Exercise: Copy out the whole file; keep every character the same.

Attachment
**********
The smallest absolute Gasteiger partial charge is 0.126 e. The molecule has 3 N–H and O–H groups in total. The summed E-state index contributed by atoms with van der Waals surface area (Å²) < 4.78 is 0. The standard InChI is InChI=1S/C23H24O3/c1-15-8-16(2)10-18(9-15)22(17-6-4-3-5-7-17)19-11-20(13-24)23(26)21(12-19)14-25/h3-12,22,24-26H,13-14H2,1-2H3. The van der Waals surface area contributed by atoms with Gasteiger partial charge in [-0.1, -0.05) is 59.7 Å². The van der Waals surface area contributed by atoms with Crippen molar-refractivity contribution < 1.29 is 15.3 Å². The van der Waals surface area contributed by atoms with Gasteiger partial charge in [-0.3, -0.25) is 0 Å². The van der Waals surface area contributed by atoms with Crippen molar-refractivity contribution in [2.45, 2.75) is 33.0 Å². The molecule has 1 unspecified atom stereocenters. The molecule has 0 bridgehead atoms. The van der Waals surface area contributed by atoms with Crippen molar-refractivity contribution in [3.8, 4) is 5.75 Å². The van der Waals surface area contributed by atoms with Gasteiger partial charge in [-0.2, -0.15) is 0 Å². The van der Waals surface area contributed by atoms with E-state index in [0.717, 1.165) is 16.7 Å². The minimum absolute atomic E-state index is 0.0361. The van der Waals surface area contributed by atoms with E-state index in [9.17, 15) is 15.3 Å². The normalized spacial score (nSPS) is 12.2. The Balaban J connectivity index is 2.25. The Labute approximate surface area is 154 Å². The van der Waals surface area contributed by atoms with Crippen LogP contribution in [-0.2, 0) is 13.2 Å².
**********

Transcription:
The smallest absolute Gasteiger partial charge is 0.126 e. The molecule has 3 N–H and O–H groups in total. The summed E-state index contributed by atoms with van der Waals surface area (Å²) < 4.78 is 0. The standard InChI is InChI=1S/C23H24O3/c1-15-8-16(2)10-18(9-15)22(17-6-4-3-5-7-17)19-11-20(13-24)23(26)21(12-19)14-25/h3-12,22,24-26H,13-14H2,1-2H3. The van der Waals surface area contributed by atoms with Gasteiger partial charge in [-0.1, -0.05) is 59.7 Å². The van der Waals surface area contributed by atoms with Crippen molar-refractivity contribution < 1.29 is 15.3 Å². The van der Waals surface area contributed by atoms with Gasteiger partial charge in [-0.3, -0.25) is 0 Å². The van der Waals surface area contributed by atoms with Crippen molar-refractivity contribution in [2.45, 2.75) is 33.0 Å². The molecule has 1 unspecified atom stereocenters. The molecule has 0 bridgehead atoms. The van der Waals surface area contributed by atoms with Crippen molar-refractivity contribution in [3.8, 4) is 5.75 Å². The van der Waals surface area contributed by atoms with Gasteiger partial charge in [-0.2, -0.15) is 0 Å². The van der Waals surface area contributed by atoms with E-state index in [0.717, 1.165) is 16.7 Å². The minimum absolute atomic E-state index is 0.0361. The van der Waals surface area contributed by atoms with E-state index in [9.17, 15) is 15.3 Å². The normalized spacial score (nSPS) is 12.2. The Balaban J connectivity index is 2.25. The Labute approximate surface area is 154 Å². The van der Waals surface area contributed by atoms with Crippen LogP contribution in [-0.2, 0) is 13.2 Å².